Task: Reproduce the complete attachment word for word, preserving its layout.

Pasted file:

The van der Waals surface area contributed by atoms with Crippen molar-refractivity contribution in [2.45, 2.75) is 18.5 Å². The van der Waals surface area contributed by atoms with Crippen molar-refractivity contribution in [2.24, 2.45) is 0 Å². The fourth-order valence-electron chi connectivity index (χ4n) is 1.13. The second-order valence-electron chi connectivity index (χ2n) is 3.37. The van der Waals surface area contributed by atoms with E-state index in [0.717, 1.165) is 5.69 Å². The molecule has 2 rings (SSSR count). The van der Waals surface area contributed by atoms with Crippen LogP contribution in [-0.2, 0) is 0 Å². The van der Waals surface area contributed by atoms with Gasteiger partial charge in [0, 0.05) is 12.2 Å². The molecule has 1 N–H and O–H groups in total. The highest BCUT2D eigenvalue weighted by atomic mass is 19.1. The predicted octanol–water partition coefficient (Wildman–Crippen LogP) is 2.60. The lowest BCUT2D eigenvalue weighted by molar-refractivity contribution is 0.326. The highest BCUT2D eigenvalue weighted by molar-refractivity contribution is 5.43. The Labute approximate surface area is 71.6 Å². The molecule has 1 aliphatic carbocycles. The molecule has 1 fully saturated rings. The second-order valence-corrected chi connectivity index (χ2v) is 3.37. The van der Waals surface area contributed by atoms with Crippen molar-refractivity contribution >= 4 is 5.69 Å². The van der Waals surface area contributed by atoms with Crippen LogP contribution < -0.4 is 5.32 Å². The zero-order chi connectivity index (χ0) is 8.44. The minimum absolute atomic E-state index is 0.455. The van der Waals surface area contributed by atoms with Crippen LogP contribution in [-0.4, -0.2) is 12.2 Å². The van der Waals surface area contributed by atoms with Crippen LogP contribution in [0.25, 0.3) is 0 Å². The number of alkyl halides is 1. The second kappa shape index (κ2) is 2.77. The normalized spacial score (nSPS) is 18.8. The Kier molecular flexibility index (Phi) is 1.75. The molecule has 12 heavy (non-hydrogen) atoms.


The van der Waals surface area contributed by atoms with Crippen molar-refractivity contribution in [2.45, 2.75) is 18.5 Å². The van der Waals surface area contributed by atoms with Crippen molar-refractivity contribution in [2.24, 2.45) is 0 Å². The fourth-order valence-electron chi connectivity index (χ4n) is 1.13. The second-order valence-electron chi connectivity index (χ2n) is 3.37. The van der Waals surface area contributed by atoms with E-state index in [0.717, 1.165) is 5.69 Å². The molecule has 2 rings (SSSR count). The van der Waals surface area contributed by atoms with Crippen LogP contribution in [-0.2, 0) is 0 Å². The van der Waals surface area contributed by atoms with Gasteiger partial charge in [0, 0.05) is 12.2 Å². The molecule has 1 N–H and O–H groups in total. The highest BCUT2D eigenvalue weighted by atomic mass is 19.1. The predicted octanol–water partition coefficient (Wildman–Crippen LogP) is 2.60. The lowest BCUT2D eigenvalue weighted by molar-refractivity contribution is 0.326. The highest BCUT2D eigenvalue weighted by molar-refractivity contribution is 5.43. The Labute approximate surface area is 71.6 Å². The molecule has 1 aliphatic carbocycles. The molecule has 1 fully saturated rings. The second-order valence-corrected chi connectivity index (χ2v) is 3.37. The van der Waals surface area contributed by atoms with Crippen molar-refractivity contribution >= 4 is 5.69 Å². The van der Waals surface area contributed by atoms with Crippen LogP contribution < -0.4 is 5.32 Å². The zero-order chi connectivity index (χ0) is 8.44. The minimum absolute atomic E-state index is 0.455. The van der Waals surface area contributed by atoms with Crippen LogP contribution in [-0.4, -0.2) is 12.2 Å². The van der Waals surface area contributed by atoms with Crippen LogP contribution in [0.25, 0.3) is 0 Å². The number of alkyl halides is 1. The second kappa shape index (κ2) is 2.77. The normalized spacial score (nSPS) is 18.8. The Kier molecular flexibility index (Phi) is 1.75. The molecule has 12 heavy (non-hydrogen) atoms.